Being up unexpectedly early, I thought I would play around with Python and Pulsar, but apparently I need more coffee for that. Instead, I’ll tell another equipment story…
First, this is a different grandmother: Rita not Erna (terminology aside, they were sisters). Throughout several years of grade school, Rita made bread for my peanut butter and jelly sandwiches, which are all I wanted to eat at the time. As I recall, bread and lebkuchen cookies were the extent of her baking, but it was long ago and I was very young, so I could well be wrong. In any case, she had a set of beige-ish, ceramic mixing bowls with an apple on the them. I remember her mixing bread dough in the large one and, after kneading it, letting it rise with a damp towel over it on the heater in the dining room.
We went to Rapid City, SD last (2020) Fourth of July to see Mount Rushmore and perhaps get in to President Trump’s speech. We failed at the latter; the lottery did not pick us. The day after, we went to the mountain. Failing to get in the day before made much more sense: The infrastructure is amazing (perhaps too amazing, being paid for by tax dollars, but that’s getting off topic – and it was very nice, even the parking) but the venue is quite small – I’d guess fewer than 30,000 people when full. That’s about half the population of Rapid City, but for a national event, not all that large.
In any case, driving up a hill and looking at carvings (greatly minimizing the experience; it’s definitely worth seeing if you’re anywhere in the area), doesn’t take THAT much time out of a three day weekend, so we wandered around Rapid City. We spent some time browsing an antique store: St Joe Antiques Mall. [As if this story was not side-tracking enough, the search-result link to it reads properly (http://downtownrapidcity.com/….) but brings up a site that wants me to buy Cialis; found a working one.] What should I see but a set of my grandmother’s mixing bowls! Not needing mixing bowls – and most definitely not being impulsive [no laughing] – I commented on them and passed them by.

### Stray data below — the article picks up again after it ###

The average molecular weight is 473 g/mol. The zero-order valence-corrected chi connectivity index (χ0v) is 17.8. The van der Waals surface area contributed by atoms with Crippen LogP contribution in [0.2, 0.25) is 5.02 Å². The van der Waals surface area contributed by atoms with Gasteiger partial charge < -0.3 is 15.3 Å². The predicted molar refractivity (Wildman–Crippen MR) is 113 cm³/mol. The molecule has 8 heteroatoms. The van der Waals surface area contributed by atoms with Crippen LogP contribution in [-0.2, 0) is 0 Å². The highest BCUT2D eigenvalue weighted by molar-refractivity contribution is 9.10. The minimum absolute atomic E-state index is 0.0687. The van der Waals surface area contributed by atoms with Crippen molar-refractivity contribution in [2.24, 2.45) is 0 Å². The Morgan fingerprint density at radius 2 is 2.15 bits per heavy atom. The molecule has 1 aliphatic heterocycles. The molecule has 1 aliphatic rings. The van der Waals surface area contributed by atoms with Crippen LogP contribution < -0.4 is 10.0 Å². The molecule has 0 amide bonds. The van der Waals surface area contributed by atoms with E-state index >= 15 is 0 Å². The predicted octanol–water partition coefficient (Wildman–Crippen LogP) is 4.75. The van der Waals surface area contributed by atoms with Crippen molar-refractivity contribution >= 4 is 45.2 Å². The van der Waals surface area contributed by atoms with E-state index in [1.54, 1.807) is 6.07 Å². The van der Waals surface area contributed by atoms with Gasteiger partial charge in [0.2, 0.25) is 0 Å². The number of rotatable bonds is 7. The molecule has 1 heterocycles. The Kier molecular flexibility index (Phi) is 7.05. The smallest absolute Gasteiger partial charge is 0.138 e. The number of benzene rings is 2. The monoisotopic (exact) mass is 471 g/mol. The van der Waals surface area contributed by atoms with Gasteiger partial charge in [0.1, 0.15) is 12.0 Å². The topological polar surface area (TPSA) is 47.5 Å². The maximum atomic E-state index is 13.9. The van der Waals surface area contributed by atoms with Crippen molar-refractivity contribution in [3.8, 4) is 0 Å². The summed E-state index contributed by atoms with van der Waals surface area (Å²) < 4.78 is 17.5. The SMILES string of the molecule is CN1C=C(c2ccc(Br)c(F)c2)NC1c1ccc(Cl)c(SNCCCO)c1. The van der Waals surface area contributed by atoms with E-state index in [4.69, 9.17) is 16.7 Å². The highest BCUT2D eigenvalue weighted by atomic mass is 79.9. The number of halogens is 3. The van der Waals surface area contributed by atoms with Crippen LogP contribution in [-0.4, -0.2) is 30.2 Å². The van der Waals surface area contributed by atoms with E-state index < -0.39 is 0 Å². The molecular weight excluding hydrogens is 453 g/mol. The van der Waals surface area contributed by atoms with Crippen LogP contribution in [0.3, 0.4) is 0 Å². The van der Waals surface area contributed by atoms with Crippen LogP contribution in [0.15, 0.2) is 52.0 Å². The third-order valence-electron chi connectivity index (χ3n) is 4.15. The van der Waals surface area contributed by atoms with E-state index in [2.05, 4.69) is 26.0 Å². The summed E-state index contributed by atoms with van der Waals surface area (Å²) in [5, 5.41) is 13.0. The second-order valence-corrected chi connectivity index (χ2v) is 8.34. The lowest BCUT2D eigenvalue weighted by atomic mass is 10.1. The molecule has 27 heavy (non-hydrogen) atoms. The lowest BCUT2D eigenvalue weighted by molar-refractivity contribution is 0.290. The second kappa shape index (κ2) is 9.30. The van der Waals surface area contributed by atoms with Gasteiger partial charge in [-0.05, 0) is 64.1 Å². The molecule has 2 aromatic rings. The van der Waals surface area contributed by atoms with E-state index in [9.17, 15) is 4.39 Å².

One reason that I don’t stress about being impulsive is that I far more often wish I had done something rather than wishing I had not. Who knew that buying antique mixing bowls would fall into that category? Back in Denver, I would occasionally recall those bowls and wish I had bought them. Also back in Denver, we contemplated moving to Rapid City – but the winters! So, why not a visit during the winter?
February worked out for several irrelevant reasons. I decided that, should the bowls still be there, which I considered doubtful, I would buy them. On our way out of town heading back to Denver – oh, who am I kidding? – the moment we drove into town, we stopped in. After some searching (it’s a large and disorganized store), I found the bowls, much to my surprise. Then I looked at the price and was no longer surprised: Who pays $90 for three old, used mixing bowls? [I hope that’s an obviously rhetorical question, at this point.] So, I bought them, in addition to a number of other things that we did not need. I still haven’t made candles with the taper mold.
Back in Denver, happy with my new-to-me mixing bowls, the obvious question that most people ask themselves before buying something reared its head: What am I going to DO with these things? “Mix in them,” is an obvious answer, but I already have mixing bowls, which are dishwasher safe, unlike these.
Having fond memories of grandmother’s bread making (I honestly don’t remember the taste of the bread at all, which means it was “fine” at the least, I suppose), that became the purpose of the large one:
But only for rising – bread is too much bother to make entirely by hand (sorry, grandma): That’s why we have KitchenAids. I’m using the two smaller ones as planters, which will probably destroy them as fast as putting them through the dishwasher, but I see them in the kitchen bay window every day:
The smallest one has parsley in it, but only three very small sprouts, so far. That’s dill growing in the medium one. I don’t care much for the seeds (and certainly not in pickles, which should be sweet), but growing inside provides nice fronds (known as “dill weed”, but really? that’s not very complimentary, so “fronds” it is). More parsley is growing in the planter behind that. There is basil planted in the larger box on the left, but nothing has come up, yet, so I don’ t think anything will. We’ll see.
In case you’re wondering, no, I’m not out of stories about kitchen equipment. Is that weird?
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